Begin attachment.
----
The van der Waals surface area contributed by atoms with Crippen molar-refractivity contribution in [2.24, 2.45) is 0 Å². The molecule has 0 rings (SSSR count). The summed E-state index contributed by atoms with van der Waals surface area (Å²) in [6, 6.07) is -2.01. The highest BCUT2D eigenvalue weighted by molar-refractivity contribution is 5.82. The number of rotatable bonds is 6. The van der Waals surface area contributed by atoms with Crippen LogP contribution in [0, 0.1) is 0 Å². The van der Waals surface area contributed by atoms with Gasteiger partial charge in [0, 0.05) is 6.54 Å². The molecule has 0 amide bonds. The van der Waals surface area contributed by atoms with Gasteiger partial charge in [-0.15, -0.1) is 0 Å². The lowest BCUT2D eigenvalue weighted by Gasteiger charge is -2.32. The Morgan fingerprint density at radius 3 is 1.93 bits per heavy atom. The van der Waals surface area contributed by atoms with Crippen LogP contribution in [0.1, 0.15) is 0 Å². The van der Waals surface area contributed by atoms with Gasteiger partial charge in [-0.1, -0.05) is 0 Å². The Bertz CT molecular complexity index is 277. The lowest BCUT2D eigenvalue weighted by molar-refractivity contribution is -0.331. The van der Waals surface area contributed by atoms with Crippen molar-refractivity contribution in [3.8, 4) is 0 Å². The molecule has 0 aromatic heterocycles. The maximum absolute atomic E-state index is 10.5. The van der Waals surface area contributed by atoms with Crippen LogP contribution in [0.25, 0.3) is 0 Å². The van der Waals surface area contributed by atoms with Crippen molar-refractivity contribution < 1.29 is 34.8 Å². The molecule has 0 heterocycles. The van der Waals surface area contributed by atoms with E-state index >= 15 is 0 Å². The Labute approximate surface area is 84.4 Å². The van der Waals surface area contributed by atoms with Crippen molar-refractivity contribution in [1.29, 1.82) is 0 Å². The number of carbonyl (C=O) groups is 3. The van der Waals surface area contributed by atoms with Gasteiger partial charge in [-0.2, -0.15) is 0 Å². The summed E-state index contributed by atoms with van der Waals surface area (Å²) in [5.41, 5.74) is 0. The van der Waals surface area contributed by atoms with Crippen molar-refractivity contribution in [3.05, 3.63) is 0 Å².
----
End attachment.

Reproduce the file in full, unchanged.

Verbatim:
The van der Waals surface area contributed by atoms with Crippen molar-refractivity contribution in [2.24, 2.45) is 0 Å². The molecule has 0 rings (SSSR count). The summed E-state index contributed by atoms with van der Waals surface area (Å²) in [6, 6.07) is -2.01. The highest BCUT2D eigenvalue weighted by molar-refractivity contribution is 5.82. The number of rotatable bonds is 6. The van der Waals surface area contributed by atoms with Crippen LogP contribution in [0, 0.1) is 0 Å². The van der Waals surface area contributed by atoms with Gasteiger partial charge in [0, 0.05) is 6.54 Å². The molecule has 0 amide bonds. The van der Waals surface area contributed by atoms with Gasteiger partial charge in [-0.15, -0.1) is 0 Å². The lowest BCUT2D eigenvalue weighted by Gasteiger charge is -2.32. The Morgan fingerprint density at radius 3 is 1.93 bits per heavy atom. The van der Waals surface area contributed by atoms with Crippen LogP contribution in [0.1, 0.15) is 0 Å². The van der Waals surface area contributed by atoms with Gasteiger partial charge in [-0.1, -0.05) is 0 Å². The Bertz CT molecular complexity index is 277. The lowest BCUT2D eigenvalue weighted by molar-refractivity contribution is -0.331. The van der Waals surface area contributed by atoms with Crippen molar-refractivity contribution in [3.8, 4) is 0 Å². The molecule has 0 aromatic heterocycles. The maximum absolute atomic E-state index is 10.5. The van der Waals surface area contributed by atoms with Crippen LogP contribution in [0.25, 0.3) is 0 Å². The van der Waals surface area contributed by atoms with Crippen molar-refractivity contribution < 1.29 is 34.8 Å². The molecule has 0 heterocycles. The van der Waals surface area contributed by atoms with E-state index >= 15 is 0 Å². The Labute approximate surface area is 84.4 Å². The van der Waals surface area contributed by atoms with Crippen molar-refractivity contribution in [1.29, 1.82) is 0 Å². The number of carbonyl (C=O) groups is 3. The van der Waals surface area contributed by atoms with Gasteiger partial charge in [-0.2, -0.15) is 0 Å². The summed E-state index contributed by atoms with van der Waals surface area (Å²) in [5.41, 5.74) is 0. The van der Waals surface area contributed by atoms with Crippen molar-refractivity contribution in [3.05, 3.63) is 0 Å².